Automated software testing, part 6: system testing

Navigation: part 1 | part 2 | part 3 | part 4 | part 5 | part 6

In part 5 we discussed how integration testing is used to improve the quality of software at a higher level than unit testing and when it should - and shouldn't - be used. As I mentioned in that post, integration tests aren't suited for testing functionality that relies on slow external systems like databases and web services or functionality that touches the UI. System testing is most useful in these areas.

While integration testing provides valuable feedback on the interaction between units, system testing provides equally valuable feedback on the functionality of the application as a whole. Recall the pyramid structure from part 2. Just as integration tests see more of the application than unit tests, so do system tests see more than integration tests. Where integration tests can catch issues that unit tests cannot, system tests can catch issues that integration tests cannot: they exercise the interactions between major application components as well as interactions with external services.

Adding system testing to your process

At the most basic level, system testing involves getting your application installed in an environment that mimics production as closely as possible and using an automation tool or framework to access that application in the same way that a real user would. This type of testing is very similar to how an application would be manually tested. However, setting up an appropriate environment for system testing can be challenging.

Where to run system tests

System tests should be run on local development machines, at a minimum, in order to facilitate easy and quick development as well as maintenance of the tests themselves. Ideally, the tests should also run as part of a continuous delivery setup. If they cannot be run on development machines directly because the application itself can't run in such an environment, a virtual machine may help. If specialized hardware is required to run the application, it may be worthwhile to invest in automatable hardware simulation tools that can be set up to respond as the real hardware would in various states.

Environment restrictions

The test environment in which your application runs must be able to handle multiple executions of your system tests. This means that, if your tests add or delete information in the application, those changes have to be reverted between successive test runs - otherwise, such add or delete operations can fail because of previous modifications to the data. If at all possible, the full expected initial state of the application and its dependencies should be configured during the setup phase of your system tests. This could involve copying a "known good" database file to a configured location, running a local web server to respond to web service calls made by your application, cleaning up an output directory, and other such actions. Avoid executing important steps as part of a teardown procedure because catastrophic failures during test runs may prevent teardown actions from executing.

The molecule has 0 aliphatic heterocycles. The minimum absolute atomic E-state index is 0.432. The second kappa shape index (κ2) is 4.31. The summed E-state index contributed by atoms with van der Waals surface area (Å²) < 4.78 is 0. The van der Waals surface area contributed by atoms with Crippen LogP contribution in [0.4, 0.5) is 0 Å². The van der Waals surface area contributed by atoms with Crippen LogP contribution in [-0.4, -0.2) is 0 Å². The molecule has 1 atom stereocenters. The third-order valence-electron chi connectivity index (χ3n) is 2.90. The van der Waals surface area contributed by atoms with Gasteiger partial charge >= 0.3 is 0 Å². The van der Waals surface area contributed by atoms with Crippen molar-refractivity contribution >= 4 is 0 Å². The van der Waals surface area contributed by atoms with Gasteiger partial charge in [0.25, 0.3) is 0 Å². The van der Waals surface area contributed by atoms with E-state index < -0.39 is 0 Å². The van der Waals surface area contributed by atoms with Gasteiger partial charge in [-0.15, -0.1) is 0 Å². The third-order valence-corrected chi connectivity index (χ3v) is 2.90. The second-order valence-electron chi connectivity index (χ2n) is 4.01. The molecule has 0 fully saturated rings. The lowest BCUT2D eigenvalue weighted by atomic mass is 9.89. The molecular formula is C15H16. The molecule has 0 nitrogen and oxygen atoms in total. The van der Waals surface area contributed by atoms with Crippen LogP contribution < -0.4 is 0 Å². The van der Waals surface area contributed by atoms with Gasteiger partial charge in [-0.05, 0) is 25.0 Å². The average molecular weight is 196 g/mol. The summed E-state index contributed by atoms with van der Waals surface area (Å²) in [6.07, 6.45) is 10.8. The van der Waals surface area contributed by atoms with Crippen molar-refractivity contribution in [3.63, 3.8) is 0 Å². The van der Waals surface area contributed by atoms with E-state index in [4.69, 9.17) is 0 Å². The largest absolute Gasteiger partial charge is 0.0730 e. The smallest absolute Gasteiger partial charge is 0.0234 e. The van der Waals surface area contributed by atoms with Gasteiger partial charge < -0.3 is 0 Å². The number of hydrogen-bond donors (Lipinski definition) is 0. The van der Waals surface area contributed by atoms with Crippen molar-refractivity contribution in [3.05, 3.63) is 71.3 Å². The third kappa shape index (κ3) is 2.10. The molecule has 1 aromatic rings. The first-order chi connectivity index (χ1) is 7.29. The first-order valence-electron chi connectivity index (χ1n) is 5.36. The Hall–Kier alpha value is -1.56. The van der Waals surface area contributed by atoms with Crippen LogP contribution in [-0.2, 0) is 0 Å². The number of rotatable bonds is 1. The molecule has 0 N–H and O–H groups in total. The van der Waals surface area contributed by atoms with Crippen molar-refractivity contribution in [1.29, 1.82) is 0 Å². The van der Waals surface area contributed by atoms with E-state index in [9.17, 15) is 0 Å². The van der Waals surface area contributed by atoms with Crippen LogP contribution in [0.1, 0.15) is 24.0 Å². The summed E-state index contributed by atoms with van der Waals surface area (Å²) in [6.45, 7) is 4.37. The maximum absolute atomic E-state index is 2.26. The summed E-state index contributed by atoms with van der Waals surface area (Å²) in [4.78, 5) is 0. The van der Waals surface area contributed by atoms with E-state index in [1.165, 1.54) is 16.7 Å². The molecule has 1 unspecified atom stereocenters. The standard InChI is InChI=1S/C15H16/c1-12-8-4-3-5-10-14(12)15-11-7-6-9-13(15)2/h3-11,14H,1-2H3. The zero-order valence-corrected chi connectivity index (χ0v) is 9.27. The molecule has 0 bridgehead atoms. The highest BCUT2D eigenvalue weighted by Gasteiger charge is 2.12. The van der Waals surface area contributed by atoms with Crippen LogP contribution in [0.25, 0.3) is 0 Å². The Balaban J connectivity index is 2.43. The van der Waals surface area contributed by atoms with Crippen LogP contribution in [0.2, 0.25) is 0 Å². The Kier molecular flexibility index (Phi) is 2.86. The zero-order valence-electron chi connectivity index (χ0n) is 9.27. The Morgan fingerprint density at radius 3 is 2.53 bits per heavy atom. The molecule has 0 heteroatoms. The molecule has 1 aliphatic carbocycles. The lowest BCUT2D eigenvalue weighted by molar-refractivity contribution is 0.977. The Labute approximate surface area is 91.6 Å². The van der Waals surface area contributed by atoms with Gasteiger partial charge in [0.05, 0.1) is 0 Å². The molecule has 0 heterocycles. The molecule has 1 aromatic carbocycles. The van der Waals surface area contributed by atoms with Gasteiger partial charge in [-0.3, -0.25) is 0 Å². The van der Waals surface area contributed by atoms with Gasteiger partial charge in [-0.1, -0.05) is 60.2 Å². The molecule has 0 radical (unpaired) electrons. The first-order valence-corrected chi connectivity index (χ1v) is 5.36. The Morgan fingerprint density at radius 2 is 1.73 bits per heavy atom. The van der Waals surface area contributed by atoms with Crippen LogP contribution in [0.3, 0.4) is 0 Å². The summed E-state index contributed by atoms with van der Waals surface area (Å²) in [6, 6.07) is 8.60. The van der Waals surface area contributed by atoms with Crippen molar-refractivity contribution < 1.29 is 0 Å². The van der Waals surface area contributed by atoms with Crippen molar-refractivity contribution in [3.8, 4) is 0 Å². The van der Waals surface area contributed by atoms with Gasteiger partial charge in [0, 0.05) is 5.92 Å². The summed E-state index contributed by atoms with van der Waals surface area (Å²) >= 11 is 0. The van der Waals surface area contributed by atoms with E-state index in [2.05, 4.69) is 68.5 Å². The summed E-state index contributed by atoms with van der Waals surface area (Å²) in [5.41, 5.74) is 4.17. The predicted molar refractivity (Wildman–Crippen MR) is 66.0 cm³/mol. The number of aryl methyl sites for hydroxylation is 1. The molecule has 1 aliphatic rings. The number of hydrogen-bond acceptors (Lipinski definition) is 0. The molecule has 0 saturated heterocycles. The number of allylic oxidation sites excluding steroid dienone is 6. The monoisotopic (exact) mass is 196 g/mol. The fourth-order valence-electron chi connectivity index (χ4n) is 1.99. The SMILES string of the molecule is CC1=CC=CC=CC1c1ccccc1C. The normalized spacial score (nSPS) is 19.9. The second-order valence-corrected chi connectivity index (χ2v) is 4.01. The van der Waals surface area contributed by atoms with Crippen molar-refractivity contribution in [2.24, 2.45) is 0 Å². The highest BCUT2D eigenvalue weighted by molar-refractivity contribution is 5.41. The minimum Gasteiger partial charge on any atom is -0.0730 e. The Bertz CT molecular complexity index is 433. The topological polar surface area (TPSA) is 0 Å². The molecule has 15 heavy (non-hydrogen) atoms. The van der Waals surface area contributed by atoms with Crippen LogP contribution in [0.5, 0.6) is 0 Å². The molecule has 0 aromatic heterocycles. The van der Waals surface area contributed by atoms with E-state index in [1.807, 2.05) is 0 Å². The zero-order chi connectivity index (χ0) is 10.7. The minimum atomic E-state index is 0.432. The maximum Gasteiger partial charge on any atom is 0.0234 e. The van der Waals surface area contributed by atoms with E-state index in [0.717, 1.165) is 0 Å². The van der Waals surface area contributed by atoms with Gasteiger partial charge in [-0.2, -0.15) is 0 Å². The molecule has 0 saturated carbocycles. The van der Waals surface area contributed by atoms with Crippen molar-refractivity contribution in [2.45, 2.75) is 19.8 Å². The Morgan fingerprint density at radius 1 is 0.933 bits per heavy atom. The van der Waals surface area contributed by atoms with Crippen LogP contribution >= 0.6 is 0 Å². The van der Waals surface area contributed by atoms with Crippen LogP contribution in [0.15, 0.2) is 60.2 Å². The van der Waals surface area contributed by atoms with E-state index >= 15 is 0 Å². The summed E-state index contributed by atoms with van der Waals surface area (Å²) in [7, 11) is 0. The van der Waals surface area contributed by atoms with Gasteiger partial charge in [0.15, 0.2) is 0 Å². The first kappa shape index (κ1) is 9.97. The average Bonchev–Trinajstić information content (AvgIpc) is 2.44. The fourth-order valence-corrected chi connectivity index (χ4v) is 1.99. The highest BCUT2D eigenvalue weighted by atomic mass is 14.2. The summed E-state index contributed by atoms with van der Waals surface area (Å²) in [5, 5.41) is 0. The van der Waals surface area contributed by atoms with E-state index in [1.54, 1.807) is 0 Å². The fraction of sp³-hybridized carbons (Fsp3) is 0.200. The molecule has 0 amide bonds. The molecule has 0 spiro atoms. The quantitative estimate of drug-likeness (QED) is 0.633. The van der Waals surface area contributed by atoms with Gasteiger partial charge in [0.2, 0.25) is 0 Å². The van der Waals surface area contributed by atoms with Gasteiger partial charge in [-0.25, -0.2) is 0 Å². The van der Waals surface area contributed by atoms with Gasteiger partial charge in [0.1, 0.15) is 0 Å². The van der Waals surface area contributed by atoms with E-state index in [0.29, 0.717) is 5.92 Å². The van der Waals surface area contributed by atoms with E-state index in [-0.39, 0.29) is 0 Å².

If you're testing a network-connected application, then it likely relies on external web services and/or databases. It is sometimes impractical, especially for larger systems, to set up all of the external dependencies locally for system testing. In these situations, having dedicated test environments hosted elsewhere can be very useful. You could then point your local application instance to this test environment and run your system tests against that. You must be careful, though, not to affect the shared environment when running your system tests: after all, you don't want to cause issues for other people or automated test systems by deleting important data that they may be relying on.

To avoid such issues with shared environments while still exercising your application's data modification functionality, it can be useful to set up a kind of test double for the external services that your application needs. This could be as simple as a local database server that is initialized to a known good state before running the system tests. The application can then be pointed at this local database, and you wouldn't have to worry about affecting a shared test environment's database.

Common issues

While developing and running system tests you'll likely encounter a number of common issues. Some of them may be tricky to deal with, while others not so much. The important thing to remember is, do not accept flaky tests. Tests that occasionally fail for no apparent reason will happen. If a "random" failure occurs once in every 100 runs, it should be looked at, but it's certainly not the end of the world. If, however, a failure occurs every third run, it needs to be addressed quickly. As I mentioned in part 1, people may stop caring about failures if they happen so often, and then your automated testing is all but useless.